a concert that concludes with the Faur Requiem. Other pieces on the program
are works by Bruckner, Roger-Ducasse, Stanford and Faur, some sung by the full
choir and others by a chamber ensemble. Information:
www.glendalemethodist.org

 

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(c) Copyright 2012, Robert D. Thomas. All rights reserved.
Portions may be quoted with attribution.

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PREVIEW AND LINKS: Sound Investment: LACO to premiere Timothy Andres piece this weekend

By Robert D. Thomas

Music Critic

Pasadena Star-News/San Gabriel Valley Tribune/Whittier Daily
News

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Los Angeles Chamber
Orchestra; Jeffrey Kahane, conductor; Timothy Andres, pianist

Andres: Old Keys (world
premiere); Mozart/Andres: “Coronation Concerto (recomposition for piano and
orchestra; Mozart: Symphony No. 40 in G minor, K. 550

Saturday, March 24, 8 p.m. Alex Theatre, Glendale

Sunday, March 25, 7 p.m. Royce Hall, UCLA

Information: www.laco.org

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Although the Los Angeles Chamber Orchestra was founded
nearly half a century ago to focus on the Baroque and Classical music genres,
LACO has also carved an impressive niche in the field of contemporary music,
especially since Jeffrey Kahane took over as music director 15 years ago.

 

One of those endeavors has been with a
composer-in-residence; Andrew Norman assumes this important role beginning in
July, the eighth person to hold the title (and the fifth appointed since Kahane
assumed the LACO reins).

 

59250-Andres.jpg

Another important venture has been the orchestra’s “Sound
Investment” series, which is now in its second decade of commissioning a new
piece each season. This year’s commission highlights this weekend’s LACO
programs: Old Keys by Palo Alto-born
composer Timothy Andres (pictured). In addition Andres performs the West Coast
premiere of his reconstruction of Mozart’s Piano Concerto No. 26 in D Major, K.
537, popularly known as the “Coronation” concerto. The concert concludes with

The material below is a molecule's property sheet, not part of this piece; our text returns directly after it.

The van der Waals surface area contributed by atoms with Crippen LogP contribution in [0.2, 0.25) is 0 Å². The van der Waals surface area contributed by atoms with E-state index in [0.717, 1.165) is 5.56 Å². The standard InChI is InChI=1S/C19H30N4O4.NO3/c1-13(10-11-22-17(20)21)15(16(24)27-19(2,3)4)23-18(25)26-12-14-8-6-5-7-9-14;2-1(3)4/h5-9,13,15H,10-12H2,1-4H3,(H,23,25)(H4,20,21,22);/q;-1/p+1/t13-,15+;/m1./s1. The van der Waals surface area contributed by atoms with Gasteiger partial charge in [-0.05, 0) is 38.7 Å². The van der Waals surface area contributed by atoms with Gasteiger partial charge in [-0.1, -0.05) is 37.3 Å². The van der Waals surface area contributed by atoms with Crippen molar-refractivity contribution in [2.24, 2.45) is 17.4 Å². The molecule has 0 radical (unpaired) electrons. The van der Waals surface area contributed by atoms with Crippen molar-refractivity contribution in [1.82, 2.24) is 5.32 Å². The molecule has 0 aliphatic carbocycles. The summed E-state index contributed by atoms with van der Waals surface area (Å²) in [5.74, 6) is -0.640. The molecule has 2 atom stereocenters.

Mozart’s Symphony No. 40.

 

An oddity about the concerto is that Mozart wrote down
almost none of the left-hand notes. The program notes by Christine Gengaro,
PhD, relate: “The first 18 measures of the opening passage for the piano
soloist in the first movement, for example, are blank. In the first published edition,
which came out in 1794, three years after Mozart’s death, the missing parts
were filled in, probably by publisher Johann Andr. But why did Mozart leave
them blank in the first place? Judging from the types of parts he wrote in –
the more involved and virtuosic portions — we assume that Mozart left blank the
parts that were easiest to improvise on the spot.”

 

For Andres (who was born in 1985), the puzzle presented a
challenge. “I approached the piece…as a sprawling playground for pianistic
invention and virtuosity,” he says, “taking cues from the composer-pianist
tradition Mozart helped crystallize.”

 

The concerto’s other oddity is its “Coronation” nickname.
Gengaro writes, “Mozart composed the Piano Concerto No. 26 in D major in early
1788, but he did not give it the name ‘Coronation,’ nor was it specifically
written for a coronation. However, he did play it more than two years after he
composed the piece — a year after its premiere — at the coronation of Leopold
II (as Holy Roman Emperor), hence the nickname.”

 

Brian in his Blog “Out West Arts” has posted one of his
informative “Ten Questions” interviews with Andres HERE. Timo (as he calls himself)
also has his own unique Web site; check out the whacky rendition of “At the
River” on the home-page video (LINK)

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(c) Copyright 2012, Robert D. Thomas. All rights reserved.
Portions may be quoted with attribution.

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NEWS: Cat lives

By Robert D. Thomas

Music Critic

Pasadena Star-News/San Gabriel Valley Tribune/Whittier Daily
News

 

Two Los Angeles Philharmonic performances appear to have
more lives than the proverbial feline.

 

A video of the Phil’s performance of George Gershwin’s An American in Paris from last October’s
gala concert is now available for free on iTunes through March 26. This piece
is from the concert that was telecast into movie theaters last Sunday; a
truncated version of the program was shown on PBS stations late last year.
Gustavo Dudamel conducted the orchestra.

 

Meanwhile, the “LA Phil Live” performance of Mahler’s
Symphony No. 8, which was telecast on Feb. 18 into U.S., Canadian and South
American movie theaters, is crossing the Atlantic. It will be shown in six UK
theaters beginning April 16.

 

Speaking of the Phil, Esa-Pekka Salonen, the orchestra’s
former music director, will be one of 8,000 runners to carry the Olympic torch
en route to London for this summer’s Olympic Games. Salonen, who is now
principal conductor and artistic advisor of London’s Philharmonia Orchestra
(and the Phil’s music director laureate), will make his one-mile run on July